States have taken different approaches to expanding early childhood education.
Eight, starting with Georgia in 1995, have tried to jump-start their efforts by writing into legislation the goal of making preschool accessible to all who want it – so-called universal pre-K.
Pennsylvania avoided that route. Instead, the administration of Gov. Edward G. Rendell has chosen to increase child care subsidies for low-income parents, provide support so centers can meet higher standards, and partner with school districts to expand programs for three- and four-year-olds.
But with or without universal pre-K legislation, states have struggled with the same issue – balancing the expansion of services with quality control. Advocacy groups acknowledge that expansion for its own sake is not the right approach.
“It is only high quality preschool that makes a difference,” said Scott Moore of Preschool California, a non-profit advocacy group.
Among the states that have universal pre-K laws – Georgia, Florida, Illinois, New York, Oklahoma, West Virginia, Iowa, and the District of Columbia – there is no consensus on what “universal” means.
Georgia targets four-year-olds. Illinois and a few others add three-year-olds. A few aim at the entire 0-5 population.
The passage of such a law does not guarantee additional funding, said Albert Wat of Pre-K Now, a campaign of Pew Charitable Trusts. It can be a catalyst, he said, but must be accompanied by sustained advocacy “to get buy-in from key policy makers on the importance of investing in young children.” The most successful efforts have taken legislators to high-quality programs and presented evidence of their long-range benefits.
In states that have moved slowly on pre-K initiatives, some cities have taken action on their own. Boston has a program called Thrive in Five, a $5 million, 10-year plan to prepare children for school from infancy.
The program started after Massachusetts rejected universal pre-K in 2006, but created a pilot grant program to schools and community-based organizations for quality improvement. As of 2009, it had spent $12.1 million, and an evaluation last year found the grants had a positive effect.
But Amy O’Leary, the director of the advocacy group Early Education for All, said the aid is a drop in the bucket. The city needs about $600 million to get all children into high-quality care.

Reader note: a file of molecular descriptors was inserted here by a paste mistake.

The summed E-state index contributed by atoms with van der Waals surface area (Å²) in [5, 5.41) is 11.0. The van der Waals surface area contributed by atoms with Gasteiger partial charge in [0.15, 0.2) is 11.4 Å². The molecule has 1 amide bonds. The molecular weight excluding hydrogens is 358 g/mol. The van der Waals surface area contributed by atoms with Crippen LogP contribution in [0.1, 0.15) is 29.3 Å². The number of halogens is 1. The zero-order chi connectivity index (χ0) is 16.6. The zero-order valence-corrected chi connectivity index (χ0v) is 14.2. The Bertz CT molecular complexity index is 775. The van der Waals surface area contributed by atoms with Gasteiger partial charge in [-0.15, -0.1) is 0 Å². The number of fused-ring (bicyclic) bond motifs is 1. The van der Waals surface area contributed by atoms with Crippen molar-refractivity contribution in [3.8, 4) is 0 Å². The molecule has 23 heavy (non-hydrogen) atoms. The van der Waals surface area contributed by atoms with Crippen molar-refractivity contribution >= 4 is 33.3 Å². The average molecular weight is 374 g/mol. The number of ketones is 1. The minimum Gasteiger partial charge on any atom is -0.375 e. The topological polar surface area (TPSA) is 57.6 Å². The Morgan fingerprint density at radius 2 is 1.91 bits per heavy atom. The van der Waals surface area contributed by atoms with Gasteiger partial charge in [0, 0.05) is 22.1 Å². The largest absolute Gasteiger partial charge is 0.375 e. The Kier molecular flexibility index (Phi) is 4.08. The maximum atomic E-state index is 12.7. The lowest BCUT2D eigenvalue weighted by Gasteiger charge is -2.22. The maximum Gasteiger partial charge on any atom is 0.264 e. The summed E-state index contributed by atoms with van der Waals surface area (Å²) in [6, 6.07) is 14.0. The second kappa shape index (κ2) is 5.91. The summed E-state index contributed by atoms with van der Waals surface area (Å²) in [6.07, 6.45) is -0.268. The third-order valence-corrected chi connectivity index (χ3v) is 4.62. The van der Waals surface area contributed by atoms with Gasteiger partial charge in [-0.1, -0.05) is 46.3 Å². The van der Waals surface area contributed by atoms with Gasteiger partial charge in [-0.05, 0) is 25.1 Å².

Los Angeles Universal Preschool (LAUP) had some of the same challenges. Funded by a state tobacco tax, LAUP is a five-year, $600 million investment aimed at making voluntary, high-quality preschool available to every four-year old in the county by 2014, regardless of family income.
While it helped 9,147 children access care in 2008-2009 and funded more than 300 preschools, it cannot support all the centers that ask for help. The new state budget decreased funding for child development, and California voters defeated a ballot initiative in May to provide more money for preschool.
“In order for LAUP to do what it was created to do, there needs to be some sort of new state/federal stream of funding,” said Moore of Preschool California. He predicted that “it’s not going to be happening anytime soon.”
But Cornelia Grumman, director of the national nonprofit the First Five Years Fund, said the Obama administration has been emphasizing early education, has allotted $2.1 billion more for Early Head Start and Head Start, and has proposed Early Learning Challenge Grants for states.
“The big point here is that there is a movement afoot from the federal level … for looking at building a comprehensive birth-to-five early learning system,” she said.
While shunning the universal pre-K route, since 2002 Pennsylvania has moved from near the back to near the front in terms of states’ commitment to early learning.
Child care subsidies for low-income families climbed from $137 million to $326 million between 2002-03 and 2007-08. And the state added $39 million of its own funds to the federal Head Start program.
The Commonwealth also worked to improve quality in child care centers and preschools through Keystone STARS, which rates them on several indicators, including the learning environment and caregiver credentials.
Philadelphia currently offers pre-K to three- and four-year-olds through the state’s flagship program, Pre-K Counts, established in 2007 as a public-private initiative. Kids at risk for failure due to poverty, language, or other special needs issues are eligible.
According to Christie Balka of Public Citizens for Children and Youth, a major strength of the program lies in the partnerships between school districts and community-based providers (see A partnership model that works). Still, less than 10 percent of eligible three- and four-year-olds in Philadelphia are enrolled in programs.
Balka said while quality has been maintained, “a huge challenge is expanding resources.”
Spending on early education has been a major sticking point in the stalemate over the state budget. Gov. Rendell wants to increase spending on pre-K, while Republicans want to cut it in half.
For more information on voluntary pre-K for all in other cities and states, visit www.preknow.org.